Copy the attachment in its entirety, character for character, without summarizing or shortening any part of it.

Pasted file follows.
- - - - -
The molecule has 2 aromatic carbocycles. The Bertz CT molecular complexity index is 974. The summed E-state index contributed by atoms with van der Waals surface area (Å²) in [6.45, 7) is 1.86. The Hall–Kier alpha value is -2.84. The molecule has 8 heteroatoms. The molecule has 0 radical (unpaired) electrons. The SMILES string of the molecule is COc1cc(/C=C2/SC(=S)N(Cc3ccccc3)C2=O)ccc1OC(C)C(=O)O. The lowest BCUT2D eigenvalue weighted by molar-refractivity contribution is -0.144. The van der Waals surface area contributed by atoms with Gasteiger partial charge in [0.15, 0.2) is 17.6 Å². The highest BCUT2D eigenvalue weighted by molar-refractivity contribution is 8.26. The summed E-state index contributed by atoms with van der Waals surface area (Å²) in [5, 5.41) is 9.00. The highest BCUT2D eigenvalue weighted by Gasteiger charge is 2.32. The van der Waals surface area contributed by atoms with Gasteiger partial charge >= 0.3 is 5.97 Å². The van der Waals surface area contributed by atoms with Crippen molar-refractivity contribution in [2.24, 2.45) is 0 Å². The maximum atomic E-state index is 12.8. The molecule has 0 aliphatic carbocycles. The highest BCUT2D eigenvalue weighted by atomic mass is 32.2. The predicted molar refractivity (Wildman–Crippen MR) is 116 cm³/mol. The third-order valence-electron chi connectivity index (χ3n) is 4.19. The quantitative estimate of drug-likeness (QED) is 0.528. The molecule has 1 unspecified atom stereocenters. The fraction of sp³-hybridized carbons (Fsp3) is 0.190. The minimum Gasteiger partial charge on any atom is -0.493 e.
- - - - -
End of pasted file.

The molecule has 2 aromatic carbocycles. The Bertz CT molecular complexity index is 974. The summed E-state index contributed by atoms with van der Waals surface area (Å²) in [6.45, 7) is 1.86. The Hall–Kier alpha value is -2.84. The molecule has 8 heteroatoms. The molecule has 0 radical (unpaired) electrons. The SMILES string of the molecule is COc1cc(/C=C2/SC(=S)N(Cc3ccccc3)C2=O)ccc1OC(C)C(=O)O. The lowest BCUT2D eigenvalue weighted by molar-refractivity contribution is -0.144. The van der Waals surface area contributed by atoms with Gasteiger partial charge in [0.15, 0.2) is 17.6 Å². The highest BCUT2D eigenvalue weighted by molar-refractivity contribution is 8.26. The summed E-state index contributed by atoms with van der Waals surface area (Å²) in [5, 5.41) is 9.00. The highest BCUT2D eigenvalue weighted by Gasteiger charge is 2.32. The van der Waals surface area contributed by atoms with Gasteiger partial charge >= 0.3 is 5.97 Å². The van der Waals surface area contributed by atoms with Crippen molar-refractivity contribution in [2.24, 2.45) is 0 Å². The maximum atomic E-state index is 12.8. The molecule has 0 aliphatic carbocycles. The highest BCUT2D eigenvalue weighted by atomic mass is 32.2. The predicted molar refractivity (Wildman–Crippen MR) is 116 cm³/mol. The third-order valence-electron chi connectivity index (χ3n) is 4.19. The quantitative estimate of drug-likeness (QED) is 0.528. The molecule has 1 unspecified atom stereocenters. The fraction of sp³-hybridized carbons (Fsp3) is 0.190. The minimum Gasteiger partial charge on any atom is -0.493 e.